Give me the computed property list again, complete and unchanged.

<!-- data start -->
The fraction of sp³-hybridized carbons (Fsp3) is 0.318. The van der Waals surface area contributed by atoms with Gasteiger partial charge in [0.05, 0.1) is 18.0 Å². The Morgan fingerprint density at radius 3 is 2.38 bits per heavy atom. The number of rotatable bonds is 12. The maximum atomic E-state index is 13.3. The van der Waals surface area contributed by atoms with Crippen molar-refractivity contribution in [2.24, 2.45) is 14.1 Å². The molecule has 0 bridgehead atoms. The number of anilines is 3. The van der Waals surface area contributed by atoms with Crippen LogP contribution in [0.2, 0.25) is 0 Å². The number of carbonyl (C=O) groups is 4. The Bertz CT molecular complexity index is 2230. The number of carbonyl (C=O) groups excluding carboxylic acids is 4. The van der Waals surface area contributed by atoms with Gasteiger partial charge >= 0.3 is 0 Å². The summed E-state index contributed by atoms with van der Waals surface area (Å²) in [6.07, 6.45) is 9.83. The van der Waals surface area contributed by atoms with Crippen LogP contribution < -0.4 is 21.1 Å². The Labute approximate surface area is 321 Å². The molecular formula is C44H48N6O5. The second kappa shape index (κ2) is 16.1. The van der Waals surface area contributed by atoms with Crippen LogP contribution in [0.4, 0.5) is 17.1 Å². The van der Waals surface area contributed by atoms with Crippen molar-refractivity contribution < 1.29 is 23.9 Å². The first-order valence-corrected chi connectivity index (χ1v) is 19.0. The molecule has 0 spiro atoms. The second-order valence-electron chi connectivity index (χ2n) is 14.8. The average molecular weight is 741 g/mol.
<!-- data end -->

The fraction of sp³-hybridized carbons (Fsp3) is 0.318. The van der Waals surface area contributed by atoms with Gasteiger partial charge in [0.05, 0.1) is 18.0 Å². The Morgan fingerprint density at radius 3 is 2.38 bits per heavy atom. The number of rotatable bonds is 12. The maximum atomic E-state index is 13.3. The van der Waals surface area contributed by atoms with Crippen molar-refractivity contribution in [2.24, 2.45) is 14.1 Å². The molecule has 0 bridgehead atoms. The number of anilines is 3. The van der Waals surface area contributed by atoms with Crippen LogP contribution in [0.2, 0.25) is 0 Å². The number of carbonyl (C=O) groups is 4. The Bertz CT molecular complexity index is 2230. The number of carbonyl (C=O) groups excluding carboxylic acids is 4. The van der Waals surface area contributed by atoms with Gasteiger partial charge >= 0.3 is 0 Å². The summed E-state index contributed by atoms with van der Waals surface area (Å²) in [6.07, 6.45) is 9.83. The van der Waals surface area contributed by atoms with Crippen LogP contribution < -0.4 is 21.1 Å². The Labute approximate surface area is 321 Å². The molecular formula is C44H48N6O5. The second kappa shape index (κ2) is 16.1. The van der Waals surface area contributed by atoms with Crippen LogP contribution in [0.4, 0.5) is 17.1 Å². The van der Waals surface area contributed by atoms with Crippen molar-refractivity contribution < 1.29 is 23.9 Å². The first-order valence-corrected chi connectivity index (χ1v) is 19.0. The molecule has 0 spiro atoms. The second-order valence-electron chi connectivity index (χ2n) is 14.8. The average molecular weight is 741 g/mol.